In building the struggle, organization, and consciousness of the working class—in every industry, in every section of the country—active workers raise questions: "How can we, a small handful, change anything? Why aren't more workers active? How can the workers unite, or will they ever unite? Why me? Why should I beat my' [sic] head against the wall?" These questions are raised most sharply when things are just starting up, or after some setbacks that haven't yet been summarized.

     These questions reflect the reality that at this point we are still at the beginning of a spiral; and they reflect the bourgeois ideology of pragmatism, that whatever works is right, that what succeeds is right, that the fact that vast numbers don't beat down our doors may be proof that individualism—another basic pillar of bourgeois ideology, "look out for No. 1"—is right. Workers and Party members alike struggle with bourgeois ideas like these all the time.

     The Idealist, however, while uniting with Bourgeois Pragmatism, does not take it to the gutter of individualist abandonment of struggle, but rather into the cesspool of Economism. He argues that numbers are related to methods of work, specifically to the mass line which he constantly defines as "basing yourself on the ideas of the masses," which is, he says, the main problem—that we don't do that. While no one doubts that a belligerant self-centered asshold will have few, if any, friends, this is hardly the "main contradiction" in the work, despite the intricate drivel of this "Marxist's" "how to win friends and influence people."

     The question of numbers, while an important question that has been analyzed historically and dialectically, by the Party, is a straw man, however, in the hands of this Bourgeois Idealist and Economist. No one has denied the role of the masses, or that the question of mobilizing masses in their millions is essential. But what is being denied—by the Idealist/Economist—is that the line which mobilizes the masses must be revolutinary and not reformist, or else it will go nowhere—or more accurately, backward, disarming the masses and blinding them to the revolutionary situation approaching. In fact, in arguing for "basing our work on the ideas of the masses themselves; [This semicolon should probably be end-quotes instead. —S.H.] in every example he points not to revolutionary ideas held by the masses, but to the objections or indifference of some workers to waging political struggle, to taking on the job fights as part of a social movement of the working class.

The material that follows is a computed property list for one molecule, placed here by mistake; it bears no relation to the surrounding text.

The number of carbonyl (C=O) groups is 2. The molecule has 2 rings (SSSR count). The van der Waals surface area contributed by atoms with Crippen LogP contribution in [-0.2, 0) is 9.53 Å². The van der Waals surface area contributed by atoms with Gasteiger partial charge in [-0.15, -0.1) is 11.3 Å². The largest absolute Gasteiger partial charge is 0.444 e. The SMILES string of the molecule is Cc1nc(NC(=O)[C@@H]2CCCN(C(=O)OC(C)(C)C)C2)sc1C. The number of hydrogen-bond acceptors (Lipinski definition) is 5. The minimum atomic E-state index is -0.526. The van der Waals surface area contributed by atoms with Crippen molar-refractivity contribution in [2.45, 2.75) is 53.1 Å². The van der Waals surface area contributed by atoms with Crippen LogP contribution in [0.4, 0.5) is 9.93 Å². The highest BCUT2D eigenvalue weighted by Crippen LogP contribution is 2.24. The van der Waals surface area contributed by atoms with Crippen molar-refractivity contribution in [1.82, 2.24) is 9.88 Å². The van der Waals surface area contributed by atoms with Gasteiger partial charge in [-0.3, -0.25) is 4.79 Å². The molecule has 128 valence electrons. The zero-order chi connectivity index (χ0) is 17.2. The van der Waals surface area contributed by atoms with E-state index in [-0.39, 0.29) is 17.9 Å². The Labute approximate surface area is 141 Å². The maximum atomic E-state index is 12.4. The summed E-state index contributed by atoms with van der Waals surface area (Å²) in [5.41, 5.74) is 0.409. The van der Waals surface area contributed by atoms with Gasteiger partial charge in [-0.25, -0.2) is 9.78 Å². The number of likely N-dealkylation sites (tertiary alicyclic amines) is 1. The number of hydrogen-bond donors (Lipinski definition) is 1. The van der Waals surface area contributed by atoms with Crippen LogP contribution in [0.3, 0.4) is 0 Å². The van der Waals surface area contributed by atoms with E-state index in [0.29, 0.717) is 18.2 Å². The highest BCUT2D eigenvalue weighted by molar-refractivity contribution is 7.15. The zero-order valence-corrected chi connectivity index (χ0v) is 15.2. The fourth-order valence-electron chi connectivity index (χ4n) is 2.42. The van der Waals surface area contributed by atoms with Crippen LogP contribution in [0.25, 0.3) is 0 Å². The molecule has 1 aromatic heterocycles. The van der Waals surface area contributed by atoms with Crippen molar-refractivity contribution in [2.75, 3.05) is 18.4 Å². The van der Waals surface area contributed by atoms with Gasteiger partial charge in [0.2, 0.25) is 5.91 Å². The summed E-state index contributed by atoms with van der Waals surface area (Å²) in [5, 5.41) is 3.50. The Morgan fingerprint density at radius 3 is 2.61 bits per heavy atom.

Years ago, he argued the "critical support for McGovern" line, based on an unjustified analysis of a strong Bourgeoisie with "progressives" like McGovern who would, unlike Nixon, choose to pull out of Vietnam—an idea which certainly was widely held by millions, but was wrong.

     Soon after, he opposed the beginning analysis of the crisis, believing—as the Bourgeoisie preached and, yes, millions believed along with him—that this crisis was another mere recession, a temporary phenomenon. But this idea is wrong, although millions believed it.